I watched a video of one today spouting the ‘I was down to my last tin of food – I know what its like to be poor’ crap and I thought give it up idiot you don’t even sound like you believe that story yourself and thats because its not your story at all.
I’m a huge, HUGE fan of Tony Robbins and when I see these cretins trying to do shite impressions of him and worse, people falling for it, I get angry and dumfounded in equal measure. Not only have these people not experienced being poor or having to make money the hard way, I’d wager all these kids started from privilege and have used that initial leg up to appear as though they are self made successes.
Awful, awful people.
The ones that are not promising trading skills will generally be selling business acumen and entrepeneurial skills instead, but the premise will be the same – they haven’t made money in the underlying thing they are selling skills in, they’ve only ever made any real money selling the skills (or lack of!) and dream to others.
I have often asked myself how do people not see through the bullshit, but in truth I too have fallen prey to the same approach in the coaching and therapy world. In the therapeutic and coaching world we are bombarded with false, exaggerated, irresponsible and occasionally downright dangerous claims on a daily basis and in the past I have found myself on the receiving end of a course that has ended up either not teaching me anything, or taught me something else in different packaging.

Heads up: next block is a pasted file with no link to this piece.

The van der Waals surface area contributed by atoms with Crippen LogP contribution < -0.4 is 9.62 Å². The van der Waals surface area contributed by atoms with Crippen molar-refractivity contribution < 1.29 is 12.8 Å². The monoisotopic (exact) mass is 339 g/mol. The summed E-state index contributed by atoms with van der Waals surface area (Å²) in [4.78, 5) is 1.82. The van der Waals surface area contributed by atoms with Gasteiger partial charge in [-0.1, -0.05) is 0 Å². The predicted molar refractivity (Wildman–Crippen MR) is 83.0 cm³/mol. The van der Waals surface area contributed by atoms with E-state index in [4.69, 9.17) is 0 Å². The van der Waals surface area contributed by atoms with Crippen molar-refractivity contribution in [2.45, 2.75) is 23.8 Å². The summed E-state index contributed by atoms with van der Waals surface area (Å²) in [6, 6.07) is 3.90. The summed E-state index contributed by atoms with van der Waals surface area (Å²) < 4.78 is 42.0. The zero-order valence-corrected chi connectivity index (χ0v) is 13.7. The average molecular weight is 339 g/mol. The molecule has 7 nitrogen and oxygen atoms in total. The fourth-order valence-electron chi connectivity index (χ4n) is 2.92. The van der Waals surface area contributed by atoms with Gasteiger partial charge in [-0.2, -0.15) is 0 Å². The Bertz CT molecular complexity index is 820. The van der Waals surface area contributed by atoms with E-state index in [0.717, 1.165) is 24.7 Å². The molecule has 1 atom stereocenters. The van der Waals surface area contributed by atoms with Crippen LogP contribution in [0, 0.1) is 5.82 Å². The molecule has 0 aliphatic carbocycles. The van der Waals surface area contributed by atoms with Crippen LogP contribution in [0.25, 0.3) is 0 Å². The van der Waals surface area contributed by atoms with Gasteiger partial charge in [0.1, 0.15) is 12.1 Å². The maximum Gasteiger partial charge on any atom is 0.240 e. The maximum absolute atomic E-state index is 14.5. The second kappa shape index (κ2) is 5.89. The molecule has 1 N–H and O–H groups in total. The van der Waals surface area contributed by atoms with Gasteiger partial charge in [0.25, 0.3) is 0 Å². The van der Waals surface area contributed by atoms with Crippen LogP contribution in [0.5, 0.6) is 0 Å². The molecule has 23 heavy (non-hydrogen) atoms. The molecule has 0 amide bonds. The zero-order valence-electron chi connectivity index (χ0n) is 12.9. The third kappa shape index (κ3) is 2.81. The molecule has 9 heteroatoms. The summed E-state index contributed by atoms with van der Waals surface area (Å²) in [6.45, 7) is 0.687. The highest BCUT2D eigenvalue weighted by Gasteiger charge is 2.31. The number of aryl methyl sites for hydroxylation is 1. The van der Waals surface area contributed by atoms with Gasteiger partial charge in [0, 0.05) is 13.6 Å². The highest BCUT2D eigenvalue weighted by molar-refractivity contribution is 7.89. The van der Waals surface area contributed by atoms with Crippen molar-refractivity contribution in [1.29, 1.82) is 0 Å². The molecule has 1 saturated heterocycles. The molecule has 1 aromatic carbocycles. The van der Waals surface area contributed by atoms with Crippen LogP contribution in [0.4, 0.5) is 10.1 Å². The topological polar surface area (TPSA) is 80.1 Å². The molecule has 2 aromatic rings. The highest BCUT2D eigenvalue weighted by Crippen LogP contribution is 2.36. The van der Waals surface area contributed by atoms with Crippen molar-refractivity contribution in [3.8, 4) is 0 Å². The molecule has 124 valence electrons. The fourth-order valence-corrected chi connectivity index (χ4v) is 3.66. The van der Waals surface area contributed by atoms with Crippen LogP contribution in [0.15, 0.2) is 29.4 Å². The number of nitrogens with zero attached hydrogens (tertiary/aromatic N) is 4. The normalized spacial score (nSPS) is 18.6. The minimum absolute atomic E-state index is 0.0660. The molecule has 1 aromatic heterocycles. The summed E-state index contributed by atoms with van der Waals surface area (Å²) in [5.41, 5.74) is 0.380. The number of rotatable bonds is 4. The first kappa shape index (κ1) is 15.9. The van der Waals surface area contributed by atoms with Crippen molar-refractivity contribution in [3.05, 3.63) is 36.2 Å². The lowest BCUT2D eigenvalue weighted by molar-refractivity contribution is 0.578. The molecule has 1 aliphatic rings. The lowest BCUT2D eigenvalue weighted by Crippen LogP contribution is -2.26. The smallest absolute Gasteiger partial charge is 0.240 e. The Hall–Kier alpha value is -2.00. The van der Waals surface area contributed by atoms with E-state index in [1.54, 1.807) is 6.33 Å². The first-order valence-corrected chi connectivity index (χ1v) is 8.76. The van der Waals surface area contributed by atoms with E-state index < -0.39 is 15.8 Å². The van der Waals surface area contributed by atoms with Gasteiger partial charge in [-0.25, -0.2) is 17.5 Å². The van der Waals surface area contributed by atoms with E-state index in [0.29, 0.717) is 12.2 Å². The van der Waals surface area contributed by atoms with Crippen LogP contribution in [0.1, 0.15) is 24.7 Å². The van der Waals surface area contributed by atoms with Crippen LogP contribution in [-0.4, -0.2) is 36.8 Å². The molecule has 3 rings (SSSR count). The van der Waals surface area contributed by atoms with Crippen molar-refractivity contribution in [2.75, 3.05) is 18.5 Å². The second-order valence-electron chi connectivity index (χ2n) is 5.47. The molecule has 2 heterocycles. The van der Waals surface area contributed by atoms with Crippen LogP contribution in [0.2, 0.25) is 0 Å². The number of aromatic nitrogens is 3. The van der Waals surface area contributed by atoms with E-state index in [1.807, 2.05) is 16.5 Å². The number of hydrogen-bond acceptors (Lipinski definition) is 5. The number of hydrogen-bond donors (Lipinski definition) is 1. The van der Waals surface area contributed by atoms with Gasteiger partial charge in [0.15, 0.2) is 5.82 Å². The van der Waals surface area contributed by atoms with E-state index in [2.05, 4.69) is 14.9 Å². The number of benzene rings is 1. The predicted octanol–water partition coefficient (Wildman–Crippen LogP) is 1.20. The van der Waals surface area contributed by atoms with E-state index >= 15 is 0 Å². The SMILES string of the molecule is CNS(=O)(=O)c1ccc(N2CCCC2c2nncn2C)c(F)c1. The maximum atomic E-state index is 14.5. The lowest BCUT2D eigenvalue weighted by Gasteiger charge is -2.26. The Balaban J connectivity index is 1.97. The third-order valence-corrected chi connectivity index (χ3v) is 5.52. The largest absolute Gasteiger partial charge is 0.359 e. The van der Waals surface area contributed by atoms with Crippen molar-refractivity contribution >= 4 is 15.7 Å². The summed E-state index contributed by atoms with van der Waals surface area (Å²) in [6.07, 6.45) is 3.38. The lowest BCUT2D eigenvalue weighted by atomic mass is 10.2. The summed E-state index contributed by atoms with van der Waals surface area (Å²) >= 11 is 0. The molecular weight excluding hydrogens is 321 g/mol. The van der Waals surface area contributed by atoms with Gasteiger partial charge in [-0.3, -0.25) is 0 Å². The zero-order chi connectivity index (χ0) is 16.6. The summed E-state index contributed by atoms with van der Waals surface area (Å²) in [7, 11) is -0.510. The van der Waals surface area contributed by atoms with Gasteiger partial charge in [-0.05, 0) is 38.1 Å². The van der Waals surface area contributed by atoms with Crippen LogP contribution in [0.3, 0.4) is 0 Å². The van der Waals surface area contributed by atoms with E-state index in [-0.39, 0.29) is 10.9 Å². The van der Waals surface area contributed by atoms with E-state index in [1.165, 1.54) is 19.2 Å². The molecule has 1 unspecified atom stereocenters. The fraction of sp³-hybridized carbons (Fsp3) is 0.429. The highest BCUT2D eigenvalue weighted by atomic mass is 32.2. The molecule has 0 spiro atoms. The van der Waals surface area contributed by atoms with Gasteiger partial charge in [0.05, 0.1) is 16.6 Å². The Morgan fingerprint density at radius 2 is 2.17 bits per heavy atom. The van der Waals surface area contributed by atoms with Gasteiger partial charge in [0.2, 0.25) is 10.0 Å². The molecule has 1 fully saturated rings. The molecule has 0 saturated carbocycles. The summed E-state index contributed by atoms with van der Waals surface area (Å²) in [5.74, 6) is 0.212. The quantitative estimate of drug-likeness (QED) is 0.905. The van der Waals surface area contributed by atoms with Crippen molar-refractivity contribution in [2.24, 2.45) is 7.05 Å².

People will sell hypnotherapy courses and make references in the prospectuses or literature of earning over £100k a year or seeing thirty or forty clients a week every week when in fact the frequency in which this happens is so small they shouldn’t be allowed to mention it in advertising. If it isn’t happening for them they shouldn’t be able to mention it at all, or at least give a clear explanation as to why.
The fact is even good hypnotherapists rarely see that volume of clients week in, week out and fewer still make six figures. Yet every day you will see people referencing the thousands of people they help or train, yet still finding time to be on Facebook at fifteen minute intervals throughout the day and on most days.